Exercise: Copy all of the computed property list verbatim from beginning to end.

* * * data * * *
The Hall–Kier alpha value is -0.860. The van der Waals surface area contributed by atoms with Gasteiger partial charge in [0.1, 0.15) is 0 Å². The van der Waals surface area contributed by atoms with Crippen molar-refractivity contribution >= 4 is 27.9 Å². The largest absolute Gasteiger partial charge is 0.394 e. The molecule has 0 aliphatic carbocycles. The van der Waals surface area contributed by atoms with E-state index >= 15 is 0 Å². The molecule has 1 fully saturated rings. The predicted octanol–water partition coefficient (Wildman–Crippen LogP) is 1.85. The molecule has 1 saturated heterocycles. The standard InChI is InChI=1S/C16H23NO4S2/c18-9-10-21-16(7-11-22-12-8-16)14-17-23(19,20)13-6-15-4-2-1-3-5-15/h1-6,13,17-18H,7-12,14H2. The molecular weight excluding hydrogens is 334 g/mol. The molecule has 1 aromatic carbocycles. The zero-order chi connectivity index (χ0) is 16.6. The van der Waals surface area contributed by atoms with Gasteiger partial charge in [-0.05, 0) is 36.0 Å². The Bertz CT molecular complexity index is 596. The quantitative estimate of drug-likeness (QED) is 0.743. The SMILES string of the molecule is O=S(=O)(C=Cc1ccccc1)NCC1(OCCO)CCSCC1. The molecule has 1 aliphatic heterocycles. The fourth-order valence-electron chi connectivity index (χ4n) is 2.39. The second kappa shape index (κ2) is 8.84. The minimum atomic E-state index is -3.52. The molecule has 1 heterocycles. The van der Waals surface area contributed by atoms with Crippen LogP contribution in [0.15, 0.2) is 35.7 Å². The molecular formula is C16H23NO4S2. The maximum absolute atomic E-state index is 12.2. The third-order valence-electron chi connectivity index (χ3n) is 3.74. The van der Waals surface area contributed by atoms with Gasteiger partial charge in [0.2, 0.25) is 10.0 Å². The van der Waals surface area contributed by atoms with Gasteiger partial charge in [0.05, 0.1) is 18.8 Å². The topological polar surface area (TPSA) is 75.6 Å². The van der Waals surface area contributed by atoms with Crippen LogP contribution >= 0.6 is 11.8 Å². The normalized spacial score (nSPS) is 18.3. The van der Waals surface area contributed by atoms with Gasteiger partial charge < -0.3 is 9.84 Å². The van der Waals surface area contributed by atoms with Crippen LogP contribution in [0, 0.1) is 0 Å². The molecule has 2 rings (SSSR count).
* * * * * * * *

The Hall–Kier alpha value is -0.860. The van der Waals surface area contributed by atoms with Gasteiger partial charge in [0.1, 0.15) is 0 Å². The van der Waals surface area contributed by atoms with Crippen molar-refractivity contribution >= 4 is 27.9 Å². The largest absolute Gasteiger partial charge is 0.394 e. The molecule has 0 aliphatic carbocycles. The van der Waals surface area contributed by atoms with E-state index >= 15 is 0 Å². The molecule has 1 fully saturated rings. The predicted octanol–water partition coefficient (Wildman–Crippen LogP) is 1.85. The molecule has 1 saturated heterocycles. The standard InChI is InChI=1S/C16H23NO4S2/c18-9-10-21-16(7-11-22-12-8-16)14-17-23(19,20)13-6-15-4-2-1-3-5-15/h1-6,13,17-18H,7-12,14H2. The molecular weight excluding hydrogens is 334 g/mol. The molecule has 1 aromatic carbocycles. The zero-order chi connectivity index (χ0) is 16.6. The van der Waals surface area contributed by atoms with Gasteiger partial charge in [-0.05, 0) is 36.0 Å². The Bertz CT molecular complexity index is 596. The quantitative estimate of drug-likeness (QED) is 0.743. The SMILES string of the molecule is O=S(=O)(C=Cc1ccccc1)NCC1(OCCO)CCSCC1. The molecule has 1 aliphatic heterocycles. The fourth-order valence-electron chi connectivity index (χ4n) is 2.39. The second kappa shape index (κ2) is 8.84. The minimum atomic E-state index is -3.52. The molecule has 1 heterocycles. The van der Waals surface area contributed by atoms with Crippen LogP contribution in [0.15, 0.2) is 35.7 Å². The molecular formula is C16H23NO4S2. The maximum absolute atomic E-state index is 12.2. The third-order valence-electron chi connectivity index (χ3n) is 3.74. The van der Waals surface area contributed by atoms with Gasteiger partial charge in [0.2, 0.25) is 10.0 Å². The van der Waals surface area contributed by atoms with Gasteiger partial charge in [0.05, 0.1) is 18.8 Å². The topological polar surface area (TPSA) is 75.6 Å². The van der Waals surface area contributed by atoms with Crippen LogP contribution >= 0.6 is 11.8 Å². The normalized spacial score (nSPS) is 18.3. The van der Waals surface area contributed by atoms with Gasteiger partial charge < -0.3 is 9.84 Å². The van der Waals surface area contributed by atoms with Crippen LogP contribution in [0, 0.1) is 0 Å². The molecule has 2 rings (SSSR count).